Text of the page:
**Effective Clinical Practice**

*Effective Clinical Practice,* May/June 1999.

Few, if any, therapeutic interventions benefit every patient. One way to gauge the likelihood that one patient will benefit is to calculate the number needed to treat (NNT) — that is, the number of patients who must be treated for one to benefit. The general approach is as follows:

For example, consider a randomized trial in which 50% of the participants die in the control group and 40% die in the intervention group. The absolute risk reduction for death is thus 10%, and the NNT to avoid a death is 10 (100/10)*. This treatment would be preferred over a competing treatment whose NNT to avoid death was 20.

NNT can be calculated using any dichotomous outcome (an outcome that a patient either experiences or does not experience). In most cases, the NNT is calculated by using an adverse outcome — one that most persons would prefer to avoid (e.g., angina, myocardial infarction, cardiac death, any death). But because different outcomes are possible, an NNT of 10 is not always preferable to an NNT of 20 (e.g., if the former were for angina and the latter for any death). Therefore, an NNT should always be accompanied by a clearly specified outcome.

As is the case with all variables measured in research, the NNT is an estimate. The precision of the estimate is largely a function of how many people were studied and is reflected by using a 95% CI. The 95% CI for an NNT is the range of values in which we would expect to find the "true" NNT 95% of the time.^{†} In some cases, the range may also include the possibility of harm. A 95% CI for an NNT that contains the possibility for both harm and benefit passes through infinity. In other words, an intervention with no effect has an NNT of infinity. This notion is probably most easily understood by considering the continuum of possible NNTs:

95% CIs for NNTs that contain the possibility of both harm and benefit are probably best communicated graphically. Altman introduced the concept in a recent article in the *BMJ*,^{1} and proposed the following labels: NNT (benefit) and NNT (harm).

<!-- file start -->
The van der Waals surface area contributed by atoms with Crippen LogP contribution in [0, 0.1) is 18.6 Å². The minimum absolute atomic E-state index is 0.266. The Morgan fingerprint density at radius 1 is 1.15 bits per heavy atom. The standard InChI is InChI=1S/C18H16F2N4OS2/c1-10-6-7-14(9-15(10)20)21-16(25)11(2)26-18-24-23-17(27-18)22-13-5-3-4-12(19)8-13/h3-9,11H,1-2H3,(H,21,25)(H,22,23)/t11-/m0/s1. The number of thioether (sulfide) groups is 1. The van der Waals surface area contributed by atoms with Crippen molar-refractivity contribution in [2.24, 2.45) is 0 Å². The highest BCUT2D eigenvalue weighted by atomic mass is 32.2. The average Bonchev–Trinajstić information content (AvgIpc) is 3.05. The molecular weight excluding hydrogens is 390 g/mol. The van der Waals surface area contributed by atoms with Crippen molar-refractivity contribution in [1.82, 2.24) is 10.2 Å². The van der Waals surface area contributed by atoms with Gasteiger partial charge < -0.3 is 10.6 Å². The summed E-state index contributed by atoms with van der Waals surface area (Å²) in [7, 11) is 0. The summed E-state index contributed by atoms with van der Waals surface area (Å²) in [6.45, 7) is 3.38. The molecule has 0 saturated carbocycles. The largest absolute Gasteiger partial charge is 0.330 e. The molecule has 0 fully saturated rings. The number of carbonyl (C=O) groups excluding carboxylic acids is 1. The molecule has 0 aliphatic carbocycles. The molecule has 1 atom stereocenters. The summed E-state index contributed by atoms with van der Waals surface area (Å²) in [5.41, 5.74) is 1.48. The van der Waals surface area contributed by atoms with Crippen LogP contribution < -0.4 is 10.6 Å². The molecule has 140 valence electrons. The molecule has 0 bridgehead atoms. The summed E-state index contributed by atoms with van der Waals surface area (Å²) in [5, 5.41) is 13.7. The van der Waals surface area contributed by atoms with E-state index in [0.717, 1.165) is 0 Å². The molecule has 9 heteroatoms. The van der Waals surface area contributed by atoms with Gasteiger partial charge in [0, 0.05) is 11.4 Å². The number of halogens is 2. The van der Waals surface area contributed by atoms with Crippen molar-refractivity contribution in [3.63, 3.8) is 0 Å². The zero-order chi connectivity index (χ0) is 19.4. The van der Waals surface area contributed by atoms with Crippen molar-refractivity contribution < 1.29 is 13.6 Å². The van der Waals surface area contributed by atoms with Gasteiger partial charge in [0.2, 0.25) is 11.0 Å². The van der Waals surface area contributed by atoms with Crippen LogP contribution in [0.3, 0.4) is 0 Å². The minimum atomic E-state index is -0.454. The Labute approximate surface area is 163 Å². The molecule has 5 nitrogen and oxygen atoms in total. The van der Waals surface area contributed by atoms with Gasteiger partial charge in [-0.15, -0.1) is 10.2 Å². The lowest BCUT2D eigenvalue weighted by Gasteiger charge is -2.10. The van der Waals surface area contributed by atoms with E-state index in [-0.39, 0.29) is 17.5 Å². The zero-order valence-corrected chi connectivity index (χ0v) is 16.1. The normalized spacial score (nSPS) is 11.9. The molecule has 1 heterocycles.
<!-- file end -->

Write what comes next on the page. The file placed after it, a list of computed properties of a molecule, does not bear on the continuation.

The importance of a graphic display is best demonstrated by example. Consider 95% CIs for NNTs for lipid-lowering therapy. The outcome is death from any cause. In the Scandinavian Simvastatin Survival Study (4S)^{2} (which studied simvastatin in patients who had either angina or previous myocardial infarction), the 95% CIs for NNTs did not pass through infinity. The NNT (benefit) was 30 (95% CI, 19 to 68). In the Air Force Coronary/Texas Atherosclerosis Prevention Study (AFCAPS/TexCAPS)^{3} (which studied lovastatin in patients without heart disease who had normal cholesterol levels), however, the CI does pass through infinity. The NNT (harm) was 1130; 95% CI,: NNT (benefit) 153 to to NNT (harm) 120. For most of us, these data would be better summarized in a figure:

NNT and the 95% CIs for NNT are relatively new concepts. Whether they represent a genuine advance in communicating data to clinicians is unknown. As always, we are interested in your thoughts.

^{*}For readers who prefer decimals, NNT = 1/Absolute risk reduction. In this example, 1/0.1 or 10.

^{†}Apologies to statistical purists who would direct the reader toward a more formal definition for a 95% CI: "The interval computed from the sample data which, were the study repeated multiple times, would contain the unknown parameter 95% of the time."

**References**

1. Altman DG. Confidence intervals for the number needed to treat. BMJ. 1998;317:1309-12.

2. Scandinavian Simvastatin Survival Study Group. Randomized trial of cholesterol lowering in 4444 patients with coronary heart disease: the Scandinavian Simvastatin Survival Study (4S). Lancet. 1994;344:1383-9.

3. Down JR, Clearfield M, Weis S, et al. Primary prevention of acute coronary events with lovastatin in men and women with average cholesterol levels: results of AFCAPS/TexCAPS. JAMA. 1998;279:1615-22.